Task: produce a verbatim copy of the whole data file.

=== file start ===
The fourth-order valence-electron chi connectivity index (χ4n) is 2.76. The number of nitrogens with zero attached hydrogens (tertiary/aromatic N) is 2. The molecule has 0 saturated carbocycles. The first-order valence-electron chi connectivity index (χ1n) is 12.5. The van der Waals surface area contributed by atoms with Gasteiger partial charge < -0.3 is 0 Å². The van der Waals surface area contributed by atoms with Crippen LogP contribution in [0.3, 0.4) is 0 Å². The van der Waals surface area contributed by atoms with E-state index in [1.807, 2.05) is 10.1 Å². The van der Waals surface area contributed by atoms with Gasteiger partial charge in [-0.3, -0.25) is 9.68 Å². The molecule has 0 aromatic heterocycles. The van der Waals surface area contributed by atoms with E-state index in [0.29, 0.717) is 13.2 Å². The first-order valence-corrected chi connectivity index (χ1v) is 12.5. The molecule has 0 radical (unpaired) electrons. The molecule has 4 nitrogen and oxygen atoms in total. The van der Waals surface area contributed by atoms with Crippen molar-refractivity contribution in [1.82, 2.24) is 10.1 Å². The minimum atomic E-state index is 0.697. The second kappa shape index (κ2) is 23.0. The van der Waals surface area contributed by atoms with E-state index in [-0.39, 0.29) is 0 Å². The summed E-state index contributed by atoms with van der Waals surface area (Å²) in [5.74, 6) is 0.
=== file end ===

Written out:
The fourth-order valence-electron chi connectivity index (χ4n) is 2.76. The number of nitrogens with zero attached hydrogens (tertiary/aromatic N) is 2. The molecule has 0 saturated carbocycles. The first-order valence-electron chi connectivity index (χ1n) is 12.5. The van der Waals surface area contributed by atoms with Gasteiger partial charge < -0.3 is 0 Å². The van der Waals surface area contributed by atoms with Crippen LogP contribution in [0.3, 0.4) is 0 Å². The van der Waals surface area contributed by atoms with E-state index in [1.807, 2.05) is 10.1 Å². The van der Waals surface area contributed by atoms with Gasteiger partial charge in [-0.3, -0.25) is 9.68 Å². The molecule has 0 aromatic heterocycles. The van der Waals surface area contributed by atoms with E-state index in [0.29, 0.717) is 13.2 Å². The first-order valence-corrected chi connectivity index (χ1v) is 12.5. The molecule has 0 radical (unpaired) electrons. The molecule has 4 nitrogen and oxygen atoms in total. The van der Waals surface area contributed by atoms with Crippen molar-refractivity contribution in [1.82, 2.24) is 10.1 Å². The minimum atomic E-state index is 0.697. The second kappa shape index (κ2) is 23.0. The van der Waals surface area contributed by atoms with E-state index in [-0.39, 0.29) is 0 Å². The summed E-state index contributed by atoms with van der Waals surface area (Å²) in [5.74, 6) is 0.